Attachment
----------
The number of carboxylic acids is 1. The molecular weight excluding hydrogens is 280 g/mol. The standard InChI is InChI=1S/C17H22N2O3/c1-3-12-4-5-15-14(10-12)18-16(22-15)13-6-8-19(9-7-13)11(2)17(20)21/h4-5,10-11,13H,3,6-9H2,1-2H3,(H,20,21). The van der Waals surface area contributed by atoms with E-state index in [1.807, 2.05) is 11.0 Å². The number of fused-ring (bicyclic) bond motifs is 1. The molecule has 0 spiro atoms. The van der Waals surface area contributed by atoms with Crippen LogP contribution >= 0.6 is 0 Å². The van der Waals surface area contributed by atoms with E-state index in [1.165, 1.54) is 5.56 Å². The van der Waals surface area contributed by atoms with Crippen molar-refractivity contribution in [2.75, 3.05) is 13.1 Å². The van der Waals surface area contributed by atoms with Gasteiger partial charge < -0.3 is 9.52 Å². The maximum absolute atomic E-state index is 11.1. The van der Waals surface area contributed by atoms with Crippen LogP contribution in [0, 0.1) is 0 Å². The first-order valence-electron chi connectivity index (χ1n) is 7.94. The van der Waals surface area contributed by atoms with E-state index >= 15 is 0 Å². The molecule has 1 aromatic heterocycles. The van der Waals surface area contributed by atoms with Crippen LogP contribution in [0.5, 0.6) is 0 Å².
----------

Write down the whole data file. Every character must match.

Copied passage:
The number of carboxylic acids is 1. The molecular weight excluding hydrogens is 280 g/mol. The standard InChI is InChI=1S/C17H22N2O3/c1-3-12-4-5-15-14(10-12)18-16(22-15)13-6-8-19(9-7-13)11(2)17(20)21/h4-5,10-11,13H,3,6-9H2,1-2H3,(H,20,21). The van der Waals surface area contributed by atoms with E-state index in [1.807, 2.05) is 11.0 Å². The number of fused-ring (bicyclic) bond motifs is 1. The molecule has 0 spiro atoms. The van der Waals surface area contributed by atoms with Crippen LogP contribution >= 0.6 is 0 Å². The van der Waals surface area contributed by atoms with E-state index in [1.165, 1.54) is 5.56 Å². The van der Waals surface area contributed by atoms with Crippen molar-refractivity contribution in [2.75, 3.05) is 13.1 Å². The van der Waals surface area contributed by atoms with Gasteiger partial charge < -0.3 is 9.52 Å². The maximum absolute atomic E-state index is 11.1. The van der Waals surface area contributed by atoms with Crippen LogP contribution in [0, 0.1) is 0 Å². The first-order valence-electron chi connectivity index (χ1n) is 7.94. The van der Waals surface area contributed by atoms with E-state index >= 15 is 0 Å². The molecule has 1 aromatic heterocycles. The van der Waals surface area contributed by atoms with Crippen LogP contribution in [0.5, 0.6) is 0 Å².